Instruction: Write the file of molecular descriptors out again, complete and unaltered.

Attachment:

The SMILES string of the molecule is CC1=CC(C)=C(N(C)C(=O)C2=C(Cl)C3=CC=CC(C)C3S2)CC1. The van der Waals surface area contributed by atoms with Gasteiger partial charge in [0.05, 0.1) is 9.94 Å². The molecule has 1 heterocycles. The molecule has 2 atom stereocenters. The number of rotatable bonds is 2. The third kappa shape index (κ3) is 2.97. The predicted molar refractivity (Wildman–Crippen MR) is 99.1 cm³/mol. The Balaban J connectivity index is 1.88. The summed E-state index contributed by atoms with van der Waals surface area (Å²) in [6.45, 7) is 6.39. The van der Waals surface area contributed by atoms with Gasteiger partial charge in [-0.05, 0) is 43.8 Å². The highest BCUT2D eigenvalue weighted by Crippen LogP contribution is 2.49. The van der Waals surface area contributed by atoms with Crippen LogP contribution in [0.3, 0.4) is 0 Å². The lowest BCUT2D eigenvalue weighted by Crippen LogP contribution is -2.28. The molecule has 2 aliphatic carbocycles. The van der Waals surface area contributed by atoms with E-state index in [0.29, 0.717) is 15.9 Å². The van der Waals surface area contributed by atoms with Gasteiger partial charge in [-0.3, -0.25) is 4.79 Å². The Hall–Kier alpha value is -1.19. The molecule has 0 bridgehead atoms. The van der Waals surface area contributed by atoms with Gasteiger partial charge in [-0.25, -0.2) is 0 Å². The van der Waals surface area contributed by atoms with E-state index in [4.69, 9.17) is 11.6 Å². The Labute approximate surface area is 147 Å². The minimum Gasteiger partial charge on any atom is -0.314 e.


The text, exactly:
The SMILES string of the molecule is CC1=CC(C)=C(N(C)C(=O)C2=C(Cl)C3=CC=CC(C)C3S2)CC1. The van der Waals surface area contributed by atoms with Gasteiger partial charge in [0.05, 0.1) is 9.94 Å². The molecule has 1 heterocycles. The molecule has 2 atom stereocenters. The number of rotatable bonds is 2. The third kappa shape index (κ3) is 2.97. The predicted molar refractivity (Wildman–Crippen MR) is 99.1 cm³/mol. The Balaban J connectivity index is 1.88. The summed E-state index contributed by atoms with van der Waals surface area (Å²) in [6.45, 7) is 6.39. The van der Waals surface area contributed by atoms with Gasteiger partial charge in [-0.05, 0) is 43.8 Å². The highest BCUT2D eigenvalue weighted by Crippen LogP contribution is 2.49. The van der Waals surface area contributed by atoms with Crippen LogP contribution in [0.3, 0.4) is 0 Å². The lowest BCUT2D eigenvalue weighted by Crippen LogP contribution is -2.28. The molecule has 2 aliphatic carbocycles. The van der Waals surface area contributed by atoms with E-state index in [0.29, 0.717) is 15.9 Å². The van der Waals surface area contributed by atoms with Gasteiger partial charge in [-0.3, -0.25) is 4.79 Å². The Hall–Kier alpha value is -1.19. The molecule has 0 bridgehead atoms. The van der Waals surface area contributed by atoms with Gasteiger partial charge in [-0.25, -0.2) is 0 Å². The van der Waals surface area contributed by atoms with E-state index in [4.69, 9.17) is 11.6 Å². The Labute approximate surface area is 147 Å². The minimum Gasteiger partial charge on any atom is -0.314 e.